Exxon Found Not Guilty of Fraud in Climate-Change Accounting Case

A New York state judge found Exxon Mobil Corp. not guilty of fraud, saying Tuesday that the New York state attorney general had failed to establish the oil giant had deceived its investors about how it accounted for the cost of future climate-change regulations.

Source: WSJ | Published on December 10, 2019

Insurance mogul found guilty of bribery, fraud

The verdict, which capped a nearly three-week civil trial between Exxon and the New York attorney general’s office, is a victory for the company, which had spent several years fighting the case. The company is also battling similar accusations in other state and federal courts.

In his 55-page ruling, New York State Supreme Court Justice Barry Ostrager said the attorney general’s office had failed to prove the company violated either the Martin Act, a broad antifraud statute commonly used to pursue financial crime, or other similar laws.

“The Office of the Attorney General failed to prove, by a preponderance of the evidence, that ExxonMobil made any material misstatements or omissions about its practices and procedures that misled any reasonable investor,” Justice Ostrager wrote.

Still, he noted the case was a securities-fraud one, and his ruling only revolved around that issue. “Nothing in this opinion is intended to absolve ExxonMobil from responsibility for contributing to climate change through the emission of greenhouse gases in the production of its fossil fuel products,” the judge wrote.

During the trial, the office of Attorney General Letitia James, a Democrat, accused the company of using two different accounting methods—one public, and one internal—to project its business costs in countries that were expected to implement policies to combat climate change. How the company planned for these costs mattered to investors, the office said, since it would impact the future health of the company.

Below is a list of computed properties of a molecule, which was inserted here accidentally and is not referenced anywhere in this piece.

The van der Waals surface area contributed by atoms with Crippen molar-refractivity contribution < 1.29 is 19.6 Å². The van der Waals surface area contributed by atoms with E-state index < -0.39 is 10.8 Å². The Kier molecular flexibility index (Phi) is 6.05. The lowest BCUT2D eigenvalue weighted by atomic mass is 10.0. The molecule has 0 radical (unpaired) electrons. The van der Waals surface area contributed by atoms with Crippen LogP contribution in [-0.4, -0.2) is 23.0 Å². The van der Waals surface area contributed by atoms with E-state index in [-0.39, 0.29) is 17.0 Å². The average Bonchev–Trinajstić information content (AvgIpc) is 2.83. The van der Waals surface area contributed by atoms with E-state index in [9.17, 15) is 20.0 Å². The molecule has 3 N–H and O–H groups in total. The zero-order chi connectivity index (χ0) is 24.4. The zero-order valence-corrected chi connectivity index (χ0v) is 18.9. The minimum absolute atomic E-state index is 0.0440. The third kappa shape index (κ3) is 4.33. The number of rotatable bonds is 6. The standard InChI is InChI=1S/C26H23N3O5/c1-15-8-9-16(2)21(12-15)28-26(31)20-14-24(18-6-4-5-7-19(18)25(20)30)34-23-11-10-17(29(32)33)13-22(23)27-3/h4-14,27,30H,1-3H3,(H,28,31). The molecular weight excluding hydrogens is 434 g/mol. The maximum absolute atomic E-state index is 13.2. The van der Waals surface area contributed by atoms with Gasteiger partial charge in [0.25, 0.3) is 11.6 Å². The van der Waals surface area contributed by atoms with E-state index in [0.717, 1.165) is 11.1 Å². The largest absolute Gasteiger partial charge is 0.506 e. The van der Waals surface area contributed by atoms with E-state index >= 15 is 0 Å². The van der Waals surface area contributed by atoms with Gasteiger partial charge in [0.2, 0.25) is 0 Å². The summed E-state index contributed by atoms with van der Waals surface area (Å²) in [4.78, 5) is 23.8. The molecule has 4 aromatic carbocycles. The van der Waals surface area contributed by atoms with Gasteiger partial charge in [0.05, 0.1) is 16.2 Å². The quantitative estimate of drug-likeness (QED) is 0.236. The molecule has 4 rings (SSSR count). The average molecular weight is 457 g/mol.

The attorney general had estimated the damage to shareholders to be as much as $1.6 billion.

Lawyers for Exxon said the company had done nothing wrong. A reasonable investor wouldn’t expect to know such internal calculations, the company said. It had also accused the attorney general’s office of being motivated by politics in bringing the case.

A spokesman for Exxon said the ruling affirmed the company position that it had provided investors with accurate information. “The court agreed that the Attorney General failed to make a case, even with the extremely low threshold of the Martin Act in its favor,” the spokesman said.

A spokesman for the attorney general didn’t immediately comment on the ruling.

During the trial’s closing arguments, the attorney general’s office dropped two of the four fraud counts from its case. Lawyers for Exxon argued the office shouldn’t be allowed to drop those counts, saying the company deserved a ruling.

Justice Ostrager said because he found the attorney general hadn’t proved the Martin Act-related counts, his ruling also established the company wasn’t liable on the other fraud counts, which carry a higher burden of proof.

In addition to the New York case, Exxon faces a lawsuit from the Massachusetts attorney general’s office, which has accused the company of deceiving investors about climate-change costs, similar to the allegations in New York. The Massachusetts suit also accuses Exxon of violating a state consumer-protection law by conducting a deceptive marketing campaign.

Both the New York and Massachusetts cases, which were filed in state courts, allege the company broke state laws.

The company also faces shareholder lawsuits in federal courts in Texas and New Jersey that allege violations of federal securities law and accuse the company of deceiving investors.

In all those cases, Exxon has denied wrongdoing.